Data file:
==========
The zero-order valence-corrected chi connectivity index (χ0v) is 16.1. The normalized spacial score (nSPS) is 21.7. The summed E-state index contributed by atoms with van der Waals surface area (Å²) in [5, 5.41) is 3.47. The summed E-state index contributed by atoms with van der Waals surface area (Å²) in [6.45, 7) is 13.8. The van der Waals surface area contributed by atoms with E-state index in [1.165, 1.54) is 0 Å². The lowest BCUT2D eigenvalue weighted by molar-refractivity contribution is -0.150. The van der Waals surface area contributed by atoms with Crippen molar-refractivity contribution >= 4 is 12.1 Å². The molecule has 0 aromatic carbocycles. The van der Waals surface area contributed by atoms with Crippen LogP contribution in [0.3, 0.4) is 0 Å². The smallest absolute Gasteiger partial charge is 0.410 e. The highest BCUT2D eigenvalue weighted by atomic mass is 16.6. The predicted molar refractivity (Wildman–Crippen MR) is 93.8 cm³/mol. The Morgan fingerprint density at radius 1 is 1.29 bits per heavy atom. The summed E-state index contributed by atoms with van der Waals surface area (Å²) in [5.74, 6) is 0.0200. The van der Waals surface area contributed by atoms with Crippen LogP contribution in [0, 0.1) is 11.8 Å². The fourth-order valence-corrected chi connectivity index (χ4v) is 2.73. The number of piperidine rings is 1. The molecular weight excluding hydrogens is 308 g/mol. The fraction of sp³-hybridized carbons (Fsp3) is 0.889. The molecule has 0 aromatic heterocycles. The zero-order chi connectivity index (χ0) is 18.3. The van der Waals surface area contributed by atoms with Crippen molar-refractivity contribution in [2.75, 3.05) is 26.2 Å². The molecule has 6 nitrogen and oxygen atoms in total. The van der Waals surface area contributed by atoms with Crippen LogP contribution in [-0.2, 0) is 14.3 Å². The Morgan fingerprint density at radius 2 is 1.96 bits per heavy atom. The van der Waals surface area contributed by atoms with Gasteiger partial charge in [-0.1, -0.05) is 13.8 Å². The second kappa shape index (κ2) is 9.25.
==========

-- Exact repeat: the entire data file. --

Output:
The zero-order valence-corrected chi connectivity index (χ0v) is 16.1. The normalized spacial score (nSPS) is 21.7. The summed E-state index contributed by atoms with van der Waals surface area (Å²) in [5, 5.41) is 3.47. The summed E-state index contributed by atoms with van der Waals surface area (Å²) in [6.45, 7) is 13.8. The van der Waals surface area contributed by atoms with E-state index in [1.165, 1.54) is 0 Å². The lowest BCUT2D eigenvalue weighted by molar-refractivity contribution is -0.150. The van der Waals surface area contributed by atoms with Crippen molar-refractivity contribution >= 4 is 12.1 Å². The molecule has 0 aromatic carbocycles. The van der Waals surface area contributed by atoms with Crippen LogP contribution in [0.3, 0.4) is 0 Å². The smallest absolute Gasteiger partial charge is 0.410 e. The highest BCUT2D eigenvalue weighted by atomic mass is 16.6. The predicted molar refractivity (Wildman–Crippen MR) is 93.8 cm³/mol. The Morgan fingerprint density at radius 1 is 1.29 bits per heavy atom. The summed E-state index contributed by atoms with van der Waals surface area (Å²) in [5.74, 6) is 0.0200. The van der Waals surface area contributed by atoms with Crippen LogP contribution in [0, 0.1) is 11.8 Å². The fourth-order valence-corrected chi connectivity index (χ4v) is 2.73. The number of piperidine rings is 1. The molecular weight excluding hydrogens is 308 g/mol. The fraction of sp³-hybridized carbons (Fsp3) is 0.889. The molecule has 0 aromatic heterocycles. The zero-order chi connectivity index (χ0) is 18.3. The van der Waals surface area contributed by atoms with Crippen molar-refractivity contribution in [2.75, 3.05) is 26.2 Å². The molecule has 6 nitrogen and oxygen atoms in total. The van der Waals surface area contributed by atoms with Crippen LogP contribution in [-0.2, 0) is 14.3 Å². The Morgan fingerprint density at radius 2 is 1.96 bits per heavy atom. The van der Waals surface area contributed by atoms with Gasteiger partial charge in [-0.1, -0.05) is 13.8 Å². The second kappa shape index (κ2) is 9.25.